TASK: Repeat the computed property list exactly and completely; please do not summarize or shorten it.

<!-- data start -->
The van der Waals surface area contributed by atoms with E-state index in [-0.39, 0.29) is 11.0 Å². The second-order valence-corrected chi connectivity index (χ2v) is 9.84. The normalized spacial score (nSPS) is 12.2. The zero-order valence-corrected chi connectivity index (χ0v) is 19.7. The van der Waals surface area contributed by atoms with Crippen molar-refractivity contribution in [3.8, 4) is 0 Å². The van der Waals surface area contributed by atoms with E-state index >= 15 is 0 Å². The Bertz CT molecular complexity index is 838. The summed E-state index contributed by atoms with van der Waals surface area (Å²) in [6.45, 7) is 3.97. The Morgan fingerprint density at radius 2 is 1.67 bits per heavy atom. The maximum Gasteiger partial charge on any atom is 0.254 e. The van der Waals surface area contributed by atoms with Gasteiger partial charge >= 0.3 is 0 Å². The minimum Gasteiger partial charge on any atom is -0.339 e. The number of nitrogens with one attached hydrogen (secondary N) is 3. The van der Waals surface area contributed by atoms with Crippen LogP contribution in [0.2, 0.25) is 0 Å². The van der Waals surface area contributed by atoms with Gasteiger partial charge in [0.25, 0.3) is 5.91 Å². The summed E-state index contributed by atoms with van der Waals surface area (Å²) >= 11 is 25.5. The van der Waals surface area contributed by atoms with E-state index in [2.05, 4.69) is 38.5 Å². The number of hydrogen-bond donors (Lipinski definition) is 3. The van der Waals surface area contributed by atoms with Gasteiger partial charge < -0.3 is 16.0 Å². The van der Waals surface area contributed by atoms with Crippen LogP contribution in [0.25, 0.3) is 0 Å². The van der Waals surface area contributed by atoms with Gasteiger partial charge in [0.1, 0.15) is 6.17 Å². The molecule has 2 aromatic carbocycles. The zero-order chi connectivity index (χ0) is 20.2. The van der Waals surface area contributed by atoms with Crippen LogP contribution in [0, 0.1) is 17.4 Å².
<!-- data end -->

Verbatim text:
The van der Waals surface area contributed by atoms with E-state index in [-0.39, 0.29) is 11.0 Å². The second-order valence-corrected chi connectivity index (χ2v) is 9.84. The normalized spacial score (nSPS) is 12.2. The zero-order valence-corrected chi connectivity index (χ0v) is 19.7. The van der Waals surface area contributed by atoms with Crippen molar-refractivity contribution in [3.8, 4) is 0 Å². The van der Waals surface area contributed by atoms with E-state index >= 15 is 0 Å². The Bertz CT molecular complexity index is 838. The summed E-state index contributed by atoms with van der Waals surface area (Å²) in [6.45, 7) is 3.97. The Morgan fingerprint density at radius 2 is 1.67 bits per heavy atom. The maximum Gasteiger partial charge on any atom is 0.254 e. The van der Waals surface area contributed by atoms with Gasteiger partial charge >= 0.3 is 0 Å². The minimum Gasteiger partial charge on any atom is -0.339 e. The number of nitrogens with one attached hydrogen (secondary N) is 3. The van der Waals surface area contributed by atoms with Crippen LogP contribution in [0.2, 0.25) is 0 Å². The van der Waals surface area contributed by atoms with Gasteiger partial charge in [0.25, 0.3) is 5.91 Å². The summed E-state index contributed by atoms with van der Waals surface area (Å²) >= 11 is 25.5. The van der Waals surface area contributed by atoms with E-state index in [2.05, 4.69) is 38.5 Å². The number of hydrogen-bond donors (Lipinski definition) is 3. The van der Waals surface area contributed by atoms with Gasteiger partial charge < -0.3 is 16.0 Å². The van der Waals surface area contributed by atoms with Crippen LogP contribution in [0.25, 0.3) is 0 Å². The van der Waals surface area contributed by atoms with Gasteiger partial charge in [0.1, 0.15) is 6.17 Å². The molecule has 2 aromatic carbocycles. The zero-order chi connectivity index (χ0) is 20.2. The van der Waals surface area contributed by atoms with Crippen LogP contribution in [0, 0.1) is 17.4 Å².